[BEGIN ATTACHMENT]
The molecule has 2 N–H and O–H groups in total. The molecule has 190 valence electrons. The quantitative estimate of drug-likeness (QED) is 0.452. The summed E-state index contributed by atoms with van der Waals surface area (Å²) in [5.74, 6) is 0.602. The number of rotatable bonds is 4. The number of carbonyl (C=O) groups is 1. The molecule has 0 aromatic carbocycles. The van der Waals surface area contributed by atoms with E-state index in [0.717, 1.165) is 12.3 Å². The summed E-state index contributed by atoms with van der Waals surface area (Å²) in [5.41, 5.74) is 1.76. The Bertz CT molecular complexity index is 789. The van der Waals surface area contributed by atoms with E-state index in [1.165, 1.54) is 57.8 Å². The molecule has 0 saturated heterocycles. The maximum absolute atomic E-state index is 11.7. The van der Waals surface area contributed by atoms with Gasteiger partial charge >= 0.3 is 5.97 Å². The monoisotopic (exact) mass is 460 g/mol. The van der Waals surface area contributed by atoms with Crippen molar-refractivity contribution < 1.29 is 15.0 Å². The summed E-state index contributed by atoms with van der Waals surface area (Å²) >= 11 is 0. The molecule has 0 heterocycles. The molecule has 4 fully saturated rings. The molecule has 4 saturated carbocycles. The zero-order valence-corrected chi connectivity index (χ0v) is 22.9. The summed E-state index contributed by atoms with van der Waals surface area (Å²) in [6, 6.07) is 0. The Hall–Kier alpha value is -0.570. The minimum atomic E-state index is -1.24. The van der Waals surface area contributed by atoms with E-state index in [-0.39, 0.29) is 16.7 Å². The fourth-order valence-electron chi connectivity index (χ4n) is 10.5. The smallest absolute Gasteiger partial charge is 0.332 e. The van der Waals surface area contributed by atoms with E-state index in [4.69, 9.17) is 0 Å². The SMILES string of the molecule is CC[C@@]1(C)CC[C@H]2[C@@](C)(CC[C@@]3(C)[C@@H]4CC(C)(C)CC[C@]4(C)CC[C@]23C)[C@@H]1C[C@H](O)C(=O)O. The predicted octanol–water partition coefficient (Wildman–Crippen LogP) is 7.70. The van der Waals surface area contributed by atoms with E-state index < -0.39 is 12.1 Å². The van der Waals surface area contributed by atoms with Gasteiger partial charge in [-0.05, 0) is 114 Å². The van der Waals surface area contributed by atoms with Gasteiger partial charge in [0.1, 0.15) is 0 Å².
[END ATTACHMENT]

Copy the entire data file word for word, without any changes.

The molecule has 2 N–H and O–H groups in total. The molecule has 190 valence electrons. The quantitative estimate of drug-likeness (QED) is 0.452. The summed E-state index contributed by atoms with van der Waals surface area (Å²) in [5.74, 6) is 0.602. The number of rotatable bonds is 4. The number of carbonyl (C=O) groups is 1. The molecule has 0 aromatic carbocycles. The van der Waals surface area contributed by atoms with E-state index in [0.717, 1.165) is 12.3 Å². The summed E-state index contributed by atoms with van der Waals surface area (Å²) in [5.41, 5.74) is 1.76. The Bertz CT molecular complexity index is 789. The van der Waals surface area contributed by atoms with E-state index in [1.165, 1.54) is 57.8 Å². The molecule has 0 saturated heterocycles. The maximum absolute atomic E-state index is 11.7. The van der Waals surface area contributed by atoms with Gasteiger partial charge >= 0.3 is 5.97 Å². The monoisotopic (exact) mass is 460 g/mol. The van der Waals surface area contributed by atoms with Crippen molar-refractivity contribution < 1.29 is 15.0 Å². The summed E-state index contributed by atoms with van der Waals surface area (Å²) >= 11 is 0. The molecule has 0 heterocycles. The molecule has 4 fully saturated rings. The molecule has 4 saturated carbocycles. The zero-order valence-corrected chi connectivity index (χ0v) is 22.9. The summed E-state index contributed by atoms with van der Waals surface area (Å²) in [6, 6.07) is 0. The Hall–Kier alpha value is -0.570. The minimum atomic E-state index is -1.24. The van der Waals surface area contributed by atoms with E-state index in [-0.39, 0.29) is 16.7 Å². The fourth-order valence-electron chi connectivity index (χ4n) is 10.5. The smallest absolute Gasteiger partial charge is 0.332 e. The van der Waals surface area contributed by atoms with E-state index in [4.69, 9.17) is 0 Å². The SMILES string of the molecule is CC[C@@]1(C)CC[C@H]2[C@@](C)(CC[C@@]3(C)[C@@H]4CC(C)(C)CC[C@]4(C)CC[C@]23C)[C@@H]1C[C@H](O)C(=O)O. The predicted octanol–water partition coefficient (Wildman–Crippen LogP) is 7.70. The van der Waals surface area contributed by atoms with E-state index < -0.39 is 12.1 Å². The van der Waals surface area contributed by atoms with Gasteiger partial charge in [-0.05, 0) is 114 Å². The van der Waals surface area contributed by atoms with Gasteiger partial charge in [0.1, 0.15) is 0 Å².